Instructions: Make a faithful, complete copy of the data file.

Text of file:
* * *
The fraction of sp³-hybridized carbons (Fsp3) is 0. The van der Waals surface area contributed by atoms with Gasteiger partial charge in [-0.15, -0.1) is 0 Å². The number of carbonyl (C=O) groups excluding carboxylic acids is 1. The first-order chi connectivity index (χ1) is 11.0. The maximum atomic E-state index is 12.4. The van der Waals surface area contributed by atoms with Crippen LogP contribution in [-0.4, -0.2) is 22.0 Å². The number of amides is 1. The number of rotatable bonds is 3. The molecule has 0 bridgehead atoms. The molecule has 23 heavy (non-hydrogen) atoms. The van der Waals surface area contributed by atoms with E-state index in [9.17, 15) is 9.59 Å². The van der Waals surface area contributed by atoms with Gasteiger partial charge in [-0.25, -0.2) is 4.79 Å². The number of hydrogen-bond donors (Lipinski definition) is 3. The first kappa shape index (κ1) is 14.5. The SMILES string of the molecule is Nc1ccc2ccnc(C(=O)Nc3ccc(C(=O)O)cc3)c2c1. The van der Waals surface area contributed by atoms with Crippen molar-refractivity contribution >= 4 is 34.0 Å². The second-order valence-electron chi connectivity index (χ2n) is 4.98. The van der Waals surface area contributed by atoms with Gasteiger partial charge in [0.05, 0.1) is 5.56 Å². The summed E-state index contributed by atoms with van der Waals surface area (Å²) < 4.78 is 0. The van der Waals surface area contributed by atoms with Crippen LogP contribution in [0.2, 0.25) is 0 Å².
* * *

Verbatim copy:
The fraction of sp³-hybridized carbons (Fsp3) is 0. The van der Waals surface area contributed by atoms with Gasteiger partial charge in [-0.15, -0.1) is 0 Å². The number of carbonyl (C=O) groups excluding carboxylic acids is 1. The first-order chi connectivity index (χ1) is 11.0. The maximum atomic E-state index is 12.4. The van der Waals surface area contributed by atoms with Crippen LogP contribution in [-0.4, -0.2) is 22.0 Å². The number of amides is 1. The number of rotatable bonds is 3. The molecule has 0 bridgehead atoms. The molecule has 23 heavy (non-hydrogen) atoms. The van der Waals surface area contributed by atoms with E-state index in [9.17, 15) is 9.59 Å². The van der Waals surface area contributed by atoms with Gasteiger partial charge in [-0.25, -0.2) is 4.79 Å². The number of hydrogen-bond donors (Lipinski definition) is 3. The first kappa shape index (κ1) is 14.5. The SMILES string of the molecule is Nc1ccc2ccnc(C(=O)Nc3ccc(C(=O)O)cc3)c2c1. The van der Waals surface area contributed by atoms with Crippen molar-refractivity contribution >= 4 is 34.0 Å². The second-order valence-electron chi connectivity index (χ2n) is 4.98. The van der Waals surface area contributed by atoms with Gasteiger partial charge in [0.05, 0.1) is 5.56 Å². The summed E-state index contributed by atoms with van der Waals surface area (Å²) < 4.78 is 0. The van der Waals surface area contributed by atoms with Crippen LogP contribution in [0.2, 0.25) is 0 Å².